Greek New Testament Exam
The examination in Greek is in two parts, written
A. Written Exam
The exam is to be
proctored by a church officer convenient to the
candidate, and has a time limit of 5 hours.
Text: The exam will be one or more passage(s)
from the Nestle-Aland Greek New Testament
27th edition. The scripture texts are
not pre-announced to the candidate.
Resources allowed: The candidate may use a
lexicon, Greek grammar, personal notes, and
commentaries. However any tool that parses
the words in the text is not allowed. This
prohibition includes electronic devices such as
computers, tablets, smartphones, etc. If the
candidate wishes to use a commentary it should
not include parsings of the text.
The candidate may be required to produce a
provisional translation of the text by:
Parsing all the verbs,
infinitives, and participles, and many of the
nouns and adjectives as required.
Writing out a provisional
translation which resolves questions of grammar
Developing a simple outline of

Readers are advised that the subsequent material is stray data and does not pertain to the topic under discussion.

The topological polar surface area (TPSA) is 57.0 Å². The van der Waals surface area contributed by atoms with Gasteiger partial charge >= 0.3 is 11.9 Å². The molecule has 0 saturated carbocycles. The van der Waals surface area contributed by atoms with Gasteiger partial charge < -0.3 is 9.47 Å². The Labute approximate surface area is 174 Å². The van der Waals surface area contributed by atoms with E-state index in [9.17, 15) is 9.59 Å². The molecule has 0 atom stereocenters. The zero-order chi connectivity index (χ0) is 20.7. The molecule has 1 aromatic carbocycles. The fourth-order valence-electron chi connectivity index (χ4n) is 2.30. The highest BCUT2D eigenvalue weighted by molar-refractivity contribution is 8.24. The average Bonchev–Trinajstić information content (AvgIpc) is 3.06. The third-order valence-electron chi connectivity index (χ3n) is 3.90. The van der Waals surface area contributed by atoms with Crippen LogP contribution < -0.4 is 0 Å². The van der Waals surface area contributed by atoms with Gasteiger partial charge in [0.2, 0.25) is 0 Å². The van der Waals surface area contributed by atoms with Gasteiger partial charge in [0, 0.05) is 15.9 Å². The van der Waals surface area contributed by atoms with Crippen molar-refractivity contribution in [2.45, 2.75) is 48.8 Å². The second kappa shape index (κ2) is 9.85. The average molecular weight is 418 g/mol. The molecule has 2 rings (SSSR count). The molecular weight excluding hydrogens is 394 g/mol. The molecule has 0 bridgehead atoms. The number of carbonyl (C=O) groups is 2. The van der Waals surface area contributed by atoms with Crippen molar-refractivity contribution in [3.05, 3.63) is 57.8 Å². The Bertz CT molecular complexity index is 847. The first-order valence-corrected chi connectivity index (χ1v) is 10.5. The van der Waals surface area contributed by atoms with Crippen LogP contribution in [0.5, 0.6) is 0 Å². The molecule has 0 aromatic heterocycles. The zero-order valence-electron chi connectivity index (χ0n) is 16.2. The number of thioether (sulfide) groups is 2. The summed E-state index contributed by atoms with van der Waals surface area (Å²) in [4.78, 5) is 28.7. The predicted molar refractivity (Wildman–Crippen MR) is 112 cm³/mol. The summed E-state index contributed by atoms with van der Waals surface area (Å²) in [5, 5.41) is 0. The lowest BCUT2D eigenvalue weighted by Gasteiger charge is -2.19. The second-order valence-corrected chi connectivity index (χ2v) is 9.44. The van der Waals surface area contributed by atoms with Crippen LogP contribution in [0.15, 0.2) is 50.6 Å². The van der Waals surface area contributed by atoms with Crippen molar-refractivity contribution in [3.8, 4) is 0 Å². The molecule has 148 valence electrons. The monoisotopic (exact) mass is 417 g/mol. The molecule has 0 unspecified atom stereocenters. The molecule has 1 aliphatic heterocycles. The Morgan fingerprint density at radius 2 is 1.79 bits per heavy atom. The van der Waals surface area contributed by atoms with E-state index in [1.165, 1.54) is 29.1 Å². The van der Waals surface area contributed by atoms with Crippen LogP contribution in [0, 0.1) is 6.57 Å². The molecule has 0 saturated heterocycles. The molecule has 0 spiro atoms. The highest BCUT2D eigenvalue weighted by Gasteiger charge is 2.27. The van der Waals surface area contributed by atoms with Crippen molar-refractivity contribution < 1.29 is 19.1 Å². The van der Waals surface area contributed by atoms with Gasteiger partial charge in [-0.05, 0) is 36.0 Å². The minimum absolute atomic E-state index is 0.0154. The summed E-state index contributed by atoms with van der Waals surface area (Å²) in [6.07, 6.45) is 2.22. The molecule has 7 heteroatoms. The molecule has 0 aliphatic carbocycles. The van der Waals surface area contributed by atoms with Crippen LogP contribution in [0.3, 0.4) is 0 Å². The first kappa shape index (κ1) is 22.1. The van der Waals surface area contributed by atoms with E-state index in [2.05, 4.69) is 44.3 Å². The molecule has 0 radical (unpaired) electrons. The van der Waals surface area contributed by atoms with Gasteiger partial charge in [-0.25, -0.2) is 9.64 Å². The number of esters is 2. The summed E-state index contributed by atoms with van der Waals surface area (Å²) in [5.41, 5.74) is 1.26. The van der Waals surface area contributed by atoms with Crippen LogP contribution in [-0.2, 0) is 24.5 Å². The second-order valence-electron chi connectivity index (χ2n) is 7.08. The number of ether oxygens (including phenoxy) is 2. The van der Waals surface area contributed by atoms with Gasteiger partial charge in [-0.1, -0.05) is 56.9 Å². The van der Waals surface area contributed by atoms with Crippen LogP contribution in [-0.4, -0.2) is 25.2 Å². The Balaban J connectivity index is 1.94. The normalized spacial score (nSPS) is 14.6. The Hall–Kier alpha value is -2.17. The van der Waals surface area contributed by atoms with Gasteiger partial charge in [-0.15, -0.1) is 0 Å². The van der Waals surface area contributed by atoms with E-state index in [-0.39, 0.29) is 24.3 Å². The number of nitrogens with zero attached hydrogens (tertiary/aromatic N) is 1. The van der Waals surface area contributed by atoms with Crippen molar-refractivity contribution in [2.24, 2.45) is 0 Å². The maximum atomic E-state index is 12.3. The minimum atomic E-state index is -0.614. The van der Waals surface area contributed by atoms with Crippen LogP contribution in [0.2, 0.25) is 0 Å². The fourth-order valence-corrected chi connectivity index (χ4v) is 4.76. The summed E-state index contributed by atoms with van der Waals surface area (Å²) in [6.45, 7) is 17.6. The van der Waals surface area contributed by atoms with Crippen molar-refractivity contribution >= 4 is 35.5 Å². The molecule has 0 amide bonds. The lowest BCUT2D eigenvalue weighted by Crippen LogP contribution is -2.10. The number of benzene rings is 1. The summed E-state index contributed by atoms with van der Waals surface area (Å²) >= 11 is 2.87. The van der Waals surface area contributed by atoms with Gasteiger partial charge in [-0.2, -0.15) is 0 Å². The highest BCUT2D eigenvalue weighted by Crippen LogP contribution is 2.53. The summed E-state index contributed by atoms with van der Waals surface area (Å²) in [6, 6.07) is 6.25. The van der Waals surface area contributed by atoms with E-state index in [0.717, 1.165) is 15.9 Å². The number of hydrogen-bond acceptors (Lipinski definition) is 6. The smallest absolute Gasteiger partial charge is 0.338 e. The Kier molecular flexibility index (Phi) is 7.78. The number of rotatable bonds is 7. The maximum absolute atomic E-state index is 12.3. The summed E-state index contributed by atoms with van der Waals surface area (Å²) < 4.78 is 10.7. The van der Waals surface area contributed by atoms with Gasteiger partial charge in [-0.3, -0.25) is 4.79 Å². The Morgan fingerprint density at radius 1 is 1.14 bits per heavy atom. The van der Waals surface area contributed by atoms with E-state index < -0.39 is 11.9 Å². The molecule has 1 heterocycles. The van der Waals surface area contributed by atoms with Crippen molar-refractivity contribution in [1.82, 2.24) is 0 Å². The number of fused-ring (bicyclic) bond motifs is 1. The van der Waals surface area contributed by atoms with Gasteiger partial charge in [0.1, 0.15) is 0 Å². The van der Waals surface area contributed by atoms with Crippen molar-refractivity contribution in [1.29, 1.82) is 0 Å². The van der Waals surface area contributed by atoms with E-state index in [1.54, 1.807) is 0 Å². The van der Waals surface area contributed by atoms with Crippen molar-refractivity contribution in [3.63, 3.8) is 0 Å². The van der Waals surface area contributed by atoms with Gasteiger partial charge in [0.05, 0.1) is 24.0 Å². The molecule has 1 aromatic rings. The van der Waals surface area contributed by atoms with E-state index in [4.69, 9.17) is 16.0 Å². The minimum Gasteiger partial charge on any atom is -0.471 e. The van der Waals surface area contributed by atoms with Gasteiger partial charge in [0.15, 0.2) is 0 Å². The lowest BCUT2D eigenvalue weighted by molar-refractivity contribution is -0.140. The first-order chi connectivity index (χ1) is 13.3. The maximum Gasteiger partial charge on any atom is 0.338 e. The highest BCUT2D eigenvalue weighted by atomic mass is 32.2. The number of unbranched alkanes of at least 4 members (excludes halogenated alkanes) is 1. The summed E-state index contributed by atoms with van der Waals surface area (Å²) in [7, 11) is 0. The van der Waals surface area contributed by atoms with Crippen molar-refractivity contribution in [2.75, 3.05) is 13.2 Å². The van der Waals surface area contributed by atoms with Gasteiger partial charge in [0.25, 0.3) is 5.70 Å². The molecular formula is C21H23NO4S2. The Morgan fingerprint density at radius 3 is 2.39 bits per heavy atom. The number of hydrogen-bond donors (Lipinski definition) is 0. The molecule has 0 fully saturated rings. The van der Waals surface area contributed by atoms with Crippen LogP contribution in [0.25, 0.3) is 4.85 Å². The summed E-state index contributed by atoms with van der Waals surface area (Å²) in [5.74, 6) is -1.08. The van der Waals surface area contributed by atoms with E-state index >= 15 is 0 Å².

Resolving any textual issues
which appear in the apparatus.
The candidate may be required to provide a
basic short word study, no more than a paragraph
in length, of a single word in the passage whose
meaning is crucial to understanding the whole.
Finally the candidate may be asked to make some
preliminary homiletical observations on the
passage as directed.
The completed exam is to be given to the
proctor, who will mail it to the examiner. The
examiner will forward the exam to the committee
with his recommendation on the scoring of the
B. Oral Exam
The purpose of the oral examination is to see
if the candidate is familiar with his Greek New
Testament. The candidate is expected to read a
short passage out loud, and then translate. The
exam is given in committee and normally the
examination may be expected to take about 45
In the oral Greek Examination the candidate may
be asked to parse the verbs, infinitives,
participles, nouns and adjectives. Depending on
the text selected, the candidate may be asked to
make observations on the grammar and syntax of
dependent clauses and prepositional phrases, or
other features of the text. The candidate may be
asked to give the dictionary form of words and
discuss their accents and pronounciation.
If there are textual variants, the candidate
may be asked to explain the apparatus and
resolve textual issues as appropriate.
Attention may be drawn to exegetical issues
presented by the passage, and to homiletical
possibilities which may appear.
This is not an exhaustive list. The purpose of
the oral examination is to see if the candidate
is familiar with the Greek New Testament, and is
capable of sound exegesis.
See also the Hebrew
See also B. B.
Warfield on the Languages and Pastoral